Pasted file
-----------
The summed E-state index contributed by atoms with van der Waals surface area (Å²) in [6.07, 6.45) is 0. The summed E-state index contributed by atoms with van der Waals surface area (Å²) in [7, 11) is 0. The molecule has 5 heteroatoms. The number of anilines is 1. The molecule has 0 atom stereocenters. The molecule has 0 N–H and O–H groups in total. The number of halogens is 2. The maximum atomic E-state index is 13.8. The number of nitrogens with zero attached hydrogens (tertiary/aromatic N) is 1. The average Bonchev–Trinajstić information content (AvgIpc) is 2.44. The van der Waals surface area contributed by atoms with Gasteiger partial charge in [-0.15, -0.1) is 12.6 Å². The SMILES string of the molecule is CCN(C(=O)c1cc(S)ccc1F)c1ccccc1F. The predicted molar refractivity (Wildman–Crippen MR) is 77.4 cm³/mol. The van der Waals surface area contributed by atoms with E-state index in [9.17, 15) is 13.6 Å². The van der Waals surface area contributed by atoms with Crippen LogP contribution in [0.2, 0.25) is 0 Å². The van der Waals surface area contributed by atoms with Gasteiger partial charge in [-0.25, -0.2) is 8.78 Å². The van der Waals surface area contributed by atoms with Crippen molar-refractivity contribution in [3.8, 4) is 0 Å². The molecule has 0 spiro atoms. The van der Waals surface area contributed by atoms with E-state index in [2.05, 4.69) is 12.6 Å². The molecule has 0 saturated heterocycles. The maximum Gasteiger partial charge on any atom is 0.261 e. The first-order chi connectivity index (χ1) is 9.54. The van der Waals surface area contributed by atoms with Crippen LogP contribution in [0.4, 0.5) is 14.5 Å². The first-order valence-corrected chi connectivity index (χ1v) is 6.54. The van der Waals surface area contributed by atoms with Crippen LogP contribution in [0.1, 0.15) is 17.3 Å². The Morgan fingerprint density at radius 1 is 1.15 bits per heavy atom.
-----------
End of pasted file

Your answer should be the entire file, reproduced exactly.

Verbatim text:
The summed E-state index contributed by atoms with van der Waals surface area (Å²) in [6.07, 6.45) is 0. The summed E-state index contributed by atoms with van der Waals surface area (Å²) in [7, 11) is 0. The molecule has 5 heteroatoms. The number of anilines is 1. The molecule has 0 atom stereocenters. The molecule has 0 N–H and O–H groups in total. The number of halogens is 2. The maximum atomic E-state index is 13.8. The number of nitrogens with zero attached hydrogens (tertiary/aromatic N) is 1. The average Bonchev–Trinajstić information content (AvgIpc) is 2.44. The van der Waals surface area contributed by atoms with Gasteiger partial charge in [-0.15, -0.1) is 12.6 Å². The SMILES string of the molecule is CCN(C(=O)c1cc(S)ccc1F)c1ccccc1F. The predicted molar refractivity (Wildman–Crippen MR) is 77.4 cm³/mol. The van der Waals surface area contributed by atoms with E-state index in [9.17, 15) is 13.6 Å². The van der Waals surface area contributed by atoms with Crippen LogP contribution in [0.2, 0.25) is 0 Å². The van der Waals surface area contributed by atoms with Gasteiger partial charge in [-0.25, -0.2) is 8.78 Å². The van der Waals surface area contributed by atoms with Crippen molar-refractivity contribution in [3.8, 4) is 0 Å². The molecule has 0 spiro atoms. The van der Waals surface area contributed by atoms with E-state index in [2.05, 4.69) is 12.6 Å². The molecule has 0 saturated heterocycles. The maximum Gasteiger partial charge on any atom is 0.261 e. The first-order chi connectivity index (χ1) is 9.54. The van der Waals surface area contributed by atoms with Crippen LogP contribution in [0.4, 0.5) is 14.5 Å². The first-order valence-corrected chi connectivity index (χ1v) is 6.54. The van der Waals surface area contributed by atoms with Crippen LogP contribution in [0.1, 0.15) is 17.3 Å². The Morgan fingerprint density at radius 1 is 1.15 bits per heavy atom.